Music on the Steps: August 25 - Marenje Marimba Ensemble
Uniquely Stafford Call for Artists: Deadline September 26
Believe Write Share Community Gathering: Tuesday, August 26
Learn fast with Mango Languages
Sign up NOW for summer reading!
Stafford 350
Music on the Steps: August 25 - Marenje Marimba Ensemble
Uniquely Stafford Call for Artists: Deadline September 26
Believe Write Share Community Gathering: Tuesday, August 26
Learn fast with Mango Languages
Sign up NOW for summer reading!
Stafford 350

LibraryPoint Blog

01/11/2011 - 12:14pm

In July we added 30 adult titles, 23 of which are are available in MP3 format (suitable for iPods, iPhones, iPads, etc.). We also received 7 new children's/young adult titles (1 available in MP3). Check out our most recent additions!

Browse our newest downloadable audiobooks in the library catalog,  or go directly to the NetLibrary web site (free account needed) or Media Center (install required) to download. If you don't have a NetLibrary account, follow these simple instructions to create one.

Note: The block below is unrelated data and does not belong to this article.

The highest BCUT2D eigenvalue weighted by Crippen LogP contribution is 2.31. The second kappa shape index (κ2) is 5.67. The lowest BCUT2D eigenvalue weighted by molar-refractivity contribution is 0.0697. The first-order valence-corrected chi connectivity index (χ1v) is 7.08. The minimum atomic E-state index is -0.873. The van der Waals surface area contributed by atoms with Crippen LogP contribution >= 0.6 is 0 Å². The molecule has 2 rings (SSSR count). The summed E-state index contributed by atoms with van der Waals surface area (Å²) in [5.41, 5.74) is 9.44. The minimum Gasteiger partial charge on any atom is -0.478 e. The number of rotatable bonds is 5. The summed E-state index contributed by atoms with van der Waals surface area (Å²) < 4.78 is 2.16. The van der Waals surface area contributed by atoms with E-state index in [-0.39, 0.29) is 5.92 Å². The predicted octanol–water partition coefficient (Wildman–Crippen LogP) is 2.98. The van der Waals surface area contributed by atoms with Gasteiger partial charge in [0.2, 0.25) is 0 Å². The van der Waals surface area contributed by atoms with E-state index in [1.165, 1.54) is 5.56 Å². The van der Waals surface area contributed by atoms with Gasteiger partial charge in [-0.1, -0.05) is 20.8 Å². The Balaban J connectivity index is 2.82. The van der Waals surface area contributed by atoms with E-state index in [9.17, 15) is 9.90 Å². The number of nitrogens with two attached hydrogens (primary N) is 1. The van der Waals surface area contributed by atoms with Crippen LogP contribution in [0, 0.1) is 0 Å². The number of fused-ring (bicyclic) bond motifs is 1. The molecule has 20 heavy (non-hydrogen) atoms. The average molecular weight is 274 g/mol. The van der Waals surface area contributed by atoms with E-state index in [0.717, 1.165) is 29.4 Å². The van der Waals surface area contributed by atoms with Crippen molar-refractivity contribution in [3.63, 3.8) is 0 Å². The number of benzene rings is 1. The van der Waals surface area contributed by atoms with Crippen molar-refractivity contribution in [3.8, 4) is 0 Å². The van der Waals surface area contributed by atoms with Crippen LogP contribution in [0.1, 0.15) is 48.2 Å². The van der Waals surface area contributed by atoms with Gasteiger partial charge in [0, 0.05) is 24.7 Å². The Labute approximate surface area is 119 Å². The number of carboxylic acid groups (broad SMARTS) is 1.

07/26/2010 - 12:04pm

Lists of the worst literature ever written tend toward the eclectic and diverse. Alongside such standards as James Frey’s A Million Little Pieces, Adolf Hitler’s Mein Kampf, and L. Ron Hubbard’s Battlefield Earth, people have been known to list authors as diverse as Stephanie Meyer, Dan Brown, Christopher Paolini, and even (on one list) Robert Heinlein’s Stranger in a Strange Land. Compiling a worst-of literature list is highly subjective and dependent on individual tastes, but there seems to be one thing the literary world agrees on—the horrible high-fantasy novelette The Eye of Argon belongs at the top of the list.

07/26/2010 - 6:42am

This is Week 8 of a 12-Week series of blog posts reviewing new young adult books. Check back each Monday for a new review.

The morning of her wedding day, seventeen-year-old Pell mounts her horse, Jack, scoops up her mute little brother Bean, who insists on joining her, and gallops away from her small English village into a new life.  So begins Meg Rosoff's latest book, "The Bride's Farewell."

Pell has left behind her childhood sweetheart and her fear of ending up like her mother, worn out and drained of joy from giving birth to nine children.  She’s making for the great Salisbury Fair. There she hopes to use her unerring ability to discern a horse’s temperament with just one look to make enough money to pay for food and lodging. Things look up when she and Bean are taken in by a gypsy family at the fair, and Pell is hired to help a horse dealer identify good buys.  But within a day, Pell has lost her money, her horse and, worst of all, her brother.